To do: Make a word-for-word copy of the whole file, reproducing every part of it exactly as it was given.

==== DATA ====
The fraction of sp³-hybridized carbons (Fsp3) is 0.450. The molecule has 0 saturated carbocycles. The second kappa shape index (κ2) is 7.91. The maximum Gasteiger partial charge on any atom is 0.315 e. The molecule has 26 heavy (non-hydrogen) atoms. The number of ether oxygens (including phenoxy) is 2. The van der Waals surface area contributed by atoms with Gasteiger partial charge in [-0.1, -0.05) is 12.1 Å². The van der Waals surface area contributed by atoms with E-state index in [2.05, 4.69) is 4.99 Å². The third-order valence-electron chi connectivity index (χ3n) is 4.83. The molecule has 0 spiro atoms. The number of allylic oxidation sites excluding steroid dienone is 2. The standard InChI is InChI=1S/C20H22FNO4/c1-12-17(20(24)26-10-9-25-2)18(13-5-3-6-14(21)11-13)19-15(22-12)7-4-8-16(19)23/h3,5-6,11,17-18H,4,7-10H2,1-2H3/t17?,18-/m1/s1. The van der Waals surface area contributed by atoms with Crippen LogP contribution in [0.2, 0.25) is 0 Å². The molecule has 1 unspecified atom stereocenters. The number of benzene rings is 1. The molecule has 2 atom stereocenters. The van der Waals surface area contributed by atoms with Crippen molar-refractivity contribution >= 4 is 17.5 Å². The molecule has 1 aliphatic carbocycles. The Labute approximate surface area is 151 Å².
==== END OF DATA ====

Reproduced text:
The fraction of sp³-hybridized carbons (Fsp3) is 0.450. The molecule has 0 saturated carbocycles. The second kappa shape index (κ2) is 7.91. The maximum Gasteiger partial charge on any atom is 0.315 e. The molecule has 26 heavy (non-hydrogen) atoms. The number of ether oxygens (including phenoxy) is 2. The van der Waals surface area contributed by atoms with Gasteiger partial charge in [-0.1, -0.05) is 12.1 Å². The van der Waals surface area contributed by atoms with E-state index in [2.05, 4.69) is 4.99 Å². The third-order valence-electron chi connectivity index (χ3n) is 4.83. The molecule has 0 spiro atoms. The number of allylic oxidation sites excluding steroid dienone is 2. The standard InChI is InChI=1S/C20H22FNO4/c1-12-17(20(24)26-10-9-25-2)18(13-5-3-6-14(21)11-13)19-15(22-12)7-4-8-16(19)23/h3,5-6,11,17-18H,4,7-10H2,1-2H3/t17?,18-/m1/s1. The van der Waals surface area contributed by atoms with Crippen LogP contribution in [0.2, 0.25) is 0 Å². The molecule has 1 unspecified atom stereocenters. The number of benzene rings is 1. The molecule has 2 atom stereocenters. The van der Waals surface area contributed by atoms with Crippen molar-refractivity contribution >= 4 is 17.5 Å². The molecule has 1 aliphatic carbocycles. The Labute approximate surface area is 151 Å².